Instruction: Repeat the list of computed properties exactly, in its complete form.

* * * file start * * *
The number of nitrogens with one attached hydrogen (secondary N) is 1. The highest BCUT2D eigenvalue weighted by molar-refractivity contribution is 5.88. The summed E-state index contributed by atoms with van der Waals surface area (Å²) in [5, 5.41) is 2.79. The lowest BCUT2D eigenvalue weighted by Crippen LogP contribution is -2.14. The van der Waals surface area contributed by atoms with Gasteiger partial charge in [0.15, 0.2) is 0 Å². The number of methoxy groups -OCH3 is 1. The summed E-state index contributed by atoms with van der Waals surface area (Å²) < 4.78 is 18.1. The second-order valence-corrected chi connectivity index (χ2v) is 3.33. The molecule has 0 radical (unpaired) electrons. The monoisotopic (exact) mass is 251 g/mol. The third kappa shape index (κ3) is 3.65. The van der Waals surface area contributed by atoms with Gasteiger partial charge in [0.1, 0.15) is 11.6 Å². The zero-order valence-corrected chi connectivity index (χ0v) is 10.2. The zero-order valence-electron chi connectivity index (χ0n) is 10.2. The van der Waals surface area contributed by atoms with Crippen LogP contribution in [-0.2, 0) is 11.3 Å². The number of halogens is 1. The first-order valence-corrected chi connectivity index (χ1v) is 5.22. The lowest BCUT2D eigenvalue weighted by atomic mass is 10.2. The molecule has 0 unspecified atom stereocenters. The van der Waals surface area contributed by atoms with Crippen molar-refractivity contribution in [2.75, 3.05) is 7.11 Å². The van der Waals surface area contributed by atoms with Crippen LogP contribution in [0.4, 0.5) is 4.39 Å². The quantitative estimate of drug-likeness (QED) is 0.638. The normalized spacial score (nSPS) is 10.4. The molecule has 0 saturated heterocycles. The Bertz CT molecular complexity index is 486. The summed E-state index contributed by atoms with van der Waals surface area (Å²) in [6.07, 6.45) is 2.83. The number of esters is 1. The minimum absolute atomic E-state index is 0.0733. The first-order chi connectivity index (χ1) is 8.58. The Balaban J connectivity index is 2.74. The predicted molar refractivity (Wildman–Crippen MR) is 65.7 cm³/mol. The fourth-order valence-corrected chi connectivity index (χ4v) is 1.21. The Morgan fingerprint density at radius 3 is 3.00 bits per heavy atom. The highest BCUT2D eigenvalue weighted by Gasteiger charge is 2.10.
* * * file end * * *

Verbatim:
The number of nitrogens with one attached hydrogen (secondary N) is 1. The highest BCUT2D eigenvalue weighted by molar-refractivity contribution is 5.88. The summed E-state index contributed by atoms with van der Waals surface area (Å²) in [5, 5.41) is 2.79. The lowest BCUT2D eigenvalue weighted by Crippen LogP contribution is -2.14. The van der Waals surface area contributed by atoms with Gasteiger partial charge in [0.15, 0.2) is 0 Å². The number of methoxy groups -OCH3 is 1. The summed E-state index contributed by atoms with van der Waals surface area (Å²) < 4.78 is 18.1. The second-order valence-corrected chi connectivity index (χ2v) is 3.33. The molecule has 0 radical (unpaired) electrons. The monoisotopic (exact) mass is 251 g/mol. The third kappa shape index (κ3) is 3.65. The van der Waals surface area contributed by atoms with Gasteiger partial charge in [0.1, 0.15) is 11.6 Å². The zero-order valence-corrected chi connectivity index (χ0v) is 10.2. The zero-order valence-electron chi connectivity index (χ0n) is 10.2. The van der Waals surface area contributed by atoms with Crippen LogP contribution in [-0.2, 0) is 11.3 Å². The number of halogens is 1. The first-order valence-corrected chi connectivity index (χ1v) is 5.22. The lowest BCUT2D eigenvalue weighted by atomic mass is 10.2. The molecule has 0 unspecified atom stereocenters. The van der Waals surface area contributed by atoms with Crippen molar-refractivity contribution in [2.75, 3.05) is 7.11 Å². The van der Waals surface area contributed by atoms with Crippen LogP contribution in [0.4, 0.5) is 4.39 Å². The quantitative estimate of drug-likeness (QED) is 0.638. The normalized spacial score (nSPS) is 10.4. The molecule has 0 saturated heterocycles. The Bertz CT molecular complexity index is 486. The summed E-state index contributed by atoms with van der Waals surface area (Å²) in [6.07, 6.45) is 2.83. The number of esters is 1. The minimum absolute atomic E-state index is 0.0733. The first-order chi connectivity index (χ1) is 8.58. The Balaban J connectivity index is 2.74. The predicted molar refractivity (Wildman–Crippen MR) is 65.7 cm³/mol. The fourth-order valence-corrected chi connectivity index (χ4v) is 1.21. The Morgan fingerprint density at radius 3 is 3.00 bits per heavy atom. The highest BCUT2D eigenvalue weighted by Gasteiger charge is 2.10.